From today’s Pensacola News Journal, the best parade street I have ever seen is recognized nationally for parades, restaurants and community spirit.
Palafox named one of Ten Best Streets in America
and Kevin Robinson
Need more proof that Palafox Place has become a thriving thoroughfare? Here it is: Palafox Place is one of 10 “Great Streets in America for 2013,” according to the American Planning Association.
The independent, not-for-profit educational organization — affiliated with the American Institute of Certified Planners — named Palafox Place alongside streets in Philadelphia; Galveston, Texas; Honolulu; and Corning, N.Y., on its 2013 list.
“For hundreds of years, Palafox Street has been at the center of life in our city,” Mayor Ashton Hayward said in a news release. “Over the past three decades, our community has reinvested in Palafox Street and, as a result, Palafox has once again become the anchor to a thriving, vibrant downtown and a city in renaissance.”
The organization recognized the eight-block stretch from Wright Street to Main Street. Locals will note that Palafox Place addresses run from 1 to 400 south of Garden Street, so this honor additionally includes parts of North and South Palafox Street (from Wright Street to Garden Street and from Government Street to Main Street).
The selection cites the historic architecture and character of the street, as well as popular events such as Mardi Gras parades and the annual Pelican Drop on New Year’s Eve; management of public events and street closures by the Downtown Improvement Board; private investment, including the Al Fresco food trailer court; and a variety of planning and preservation achievements.
Or better yet – come for Mardi Gras! See for yourself :-)
The presentation is a little confusing, but I have to guess that if 19% of the divorces are “non-Kuwaiti” by which they mean that one member of the marriage is not Kuwaiti. So what they are not saying is that 80% of the divorces are Kuwaitis married to Kuwaitis.
They also did not say how long marriages lasted – how many of those marriages were divorced in the first year, how many after many years? If the statistics are accurate, Kuwait is doing OK – more than half the marriages are succeeding.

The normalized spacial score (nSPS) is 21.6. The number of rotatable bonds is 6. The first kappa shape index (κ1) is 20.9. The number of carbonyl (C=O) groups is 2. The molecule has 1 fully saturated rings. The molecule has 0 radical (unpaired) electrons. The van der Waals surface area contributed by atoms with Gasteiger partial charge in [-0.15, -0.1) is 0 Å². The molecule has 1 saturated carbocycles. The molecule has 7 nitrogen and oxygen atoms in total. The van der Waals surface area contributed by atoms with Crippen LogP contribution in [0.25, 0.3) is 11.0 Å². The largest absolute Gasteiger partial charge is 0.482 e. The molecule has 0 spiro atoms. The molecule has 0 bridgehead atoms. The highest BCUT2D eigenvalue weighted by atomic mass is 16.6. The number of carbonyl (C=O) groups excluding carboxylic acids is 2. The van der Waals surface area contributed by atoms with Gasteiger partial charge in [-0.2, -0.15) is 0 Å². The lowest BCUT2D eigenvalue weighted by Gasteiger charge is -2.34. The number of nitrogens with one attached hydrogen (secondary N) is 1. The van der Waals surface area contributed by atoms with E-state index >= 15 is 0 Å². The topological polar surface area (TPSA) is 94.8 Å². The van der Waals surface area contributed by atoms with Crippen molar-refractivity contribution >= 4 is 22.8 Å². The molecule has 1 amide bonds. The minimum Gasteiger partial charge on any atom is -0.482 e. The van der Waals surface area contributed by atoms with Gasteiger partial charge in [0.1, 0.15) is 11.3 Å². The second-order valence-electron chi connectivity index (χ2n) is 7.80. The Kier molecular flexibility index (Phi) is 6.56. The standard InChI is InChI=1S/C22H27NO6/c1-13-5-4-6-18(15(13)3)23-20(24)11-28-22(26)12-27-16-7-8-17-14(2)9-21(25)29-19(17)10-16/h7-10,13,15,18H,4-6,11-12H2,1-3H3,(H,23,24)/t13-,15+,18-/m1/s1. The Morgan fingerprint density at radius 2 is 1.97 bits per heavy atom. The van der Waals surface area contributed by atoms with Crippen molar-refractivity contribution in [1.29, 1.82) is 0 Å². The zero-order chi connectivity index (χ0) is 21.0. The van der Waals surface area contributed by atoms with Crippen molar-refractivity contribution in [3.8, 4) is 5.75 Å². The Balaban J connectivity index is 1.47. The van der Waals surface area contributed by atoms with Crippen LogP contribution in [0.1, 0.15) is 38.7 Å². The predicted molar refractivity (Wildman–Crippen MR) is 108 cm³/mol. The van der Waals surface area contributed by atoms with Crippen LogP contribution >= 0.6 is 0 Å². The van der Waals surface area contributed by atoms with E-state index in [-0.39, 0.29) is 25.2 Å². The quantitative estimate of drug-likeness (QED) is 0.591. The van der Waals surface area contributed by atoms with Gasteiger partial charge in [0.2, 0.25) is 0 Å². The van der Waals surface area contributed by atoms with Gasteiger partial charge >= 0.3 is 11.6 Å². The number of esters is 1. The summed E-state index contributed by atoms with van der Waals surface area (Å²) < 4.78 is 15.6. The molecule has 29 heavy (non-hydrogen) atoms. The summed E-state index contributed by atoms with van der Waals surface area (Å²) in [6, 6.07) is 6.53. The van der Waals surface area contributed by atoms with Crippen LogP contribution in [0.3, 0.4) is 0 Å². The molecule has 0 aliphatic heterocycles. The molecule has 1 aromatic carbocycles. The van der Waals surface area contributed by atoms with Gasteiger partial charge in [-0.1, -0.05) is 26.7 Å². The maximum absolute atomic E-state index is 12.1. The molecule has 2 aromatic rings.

OOps – found second report in the same Kuwait Times! See below
9,404 Kuwaiti marriages, 4,067 divorces in 2012
KUWAIT: More than 9,000 Kuwaiti couples married last year and more than 4,000 marriages ended in divorce the same year, a local daily reported yesterday quoting official statistics.
The statistics released by the Ministry of Justice and published by Al-Qabas daily indicate that 9,404 marriages between Kuwaitis took place last year compared to 4,067 divorces, or 43.3 percent.
The same statistics also indicated that 4,910 marriages took place between a Kuwaiti and non-Kuwaiti spouse in 2012, compared to 2,605 divorces in the same category. In detail, the statistics show that 814 Kuwaiti men married non-Kuwaiti women in 2012, while 648 Kuwaiti women married non-Kuwaiti men the same year.
The percentage of Kuwait couples in the total number of marriages last year reached 65 percent, according to the statistics, while 19 percent took place between non-Kuwaiti couples. 10 percent of marriages took place between a Kuwaiti man and a non-Kuwaiti woman, while marriages between a non-Kuwaiti man and a Kuwaiti woman also reach 10 percent.
Regarding divorce percentages, the statistics show that 19 percent of divorce cases happened between non-Kuwaiti couples; 12 percent between couples in which the husband is Kuwaiti and the wife is non-Kuwaiti, and 7 percent between couples in which the husband is non-Kuwaiti and the wife is Kuwaiti.
Regarding academic qualifications, the statistics show that 35 percent of women married last year have university degrees, 30 percent have high school degrees, and 19 percent have diplomas, whereas 29 percent of men have university degrees, 24 percent have high school degrees, 21 percent have middle school qualifications and 20 percent have diplomas. On the other hand, the statistics show that the majority of women divorced last year have university degrees (29 percent), while the majority percentage of divorced men have middle school qualifications (29 percent).
55% couples married in last 4 years seek divorce
KUWAIT: Almost 55 percent of couples filing for divorce in Kuwait have been married for four years only, including 25 percent who are yet to celebrate the first anniversary of their wedding, a local daily reported yesterday quoting official statistics. The statistical report released by the Research and Statistics Department in the Ministry of Justice and obtained by Al- Qabas daily further indicates that out of 5,662 couples who sought marriage counseling, only 20 percent had their issue successfully resolved.
Lack of willingness to coexist was identified as the primary cause for divorce requests, with 32 percent of the requests made by husbands and 23 percent by wives.
The statistics further indicate that 77 percent of couples who attended marriage counseling were Kuwaitis compared to 22 percent non-Kuwaitis.
Meanwhile, 62 percent of those couples do not have children, 34 percent have one to three children, and 2.7 percent have between four and six children.
Regarding age groups, the statistics show that 42 percent of couples seeking marriage counseling are aged between 25 and 34, 22 percent aged between 35 and 44, and 20 percent aged between 15 and 25. And according to the couples’ academic levels, the statistics indicate that 28 percent of husbands have middle school degrees, 22 percent have high school degrees and 21 percent have university degrees, whereas 27 percent of wives have high school degrees, 23 percent have university degree, 22 percent have diploma and 20 percent have middle school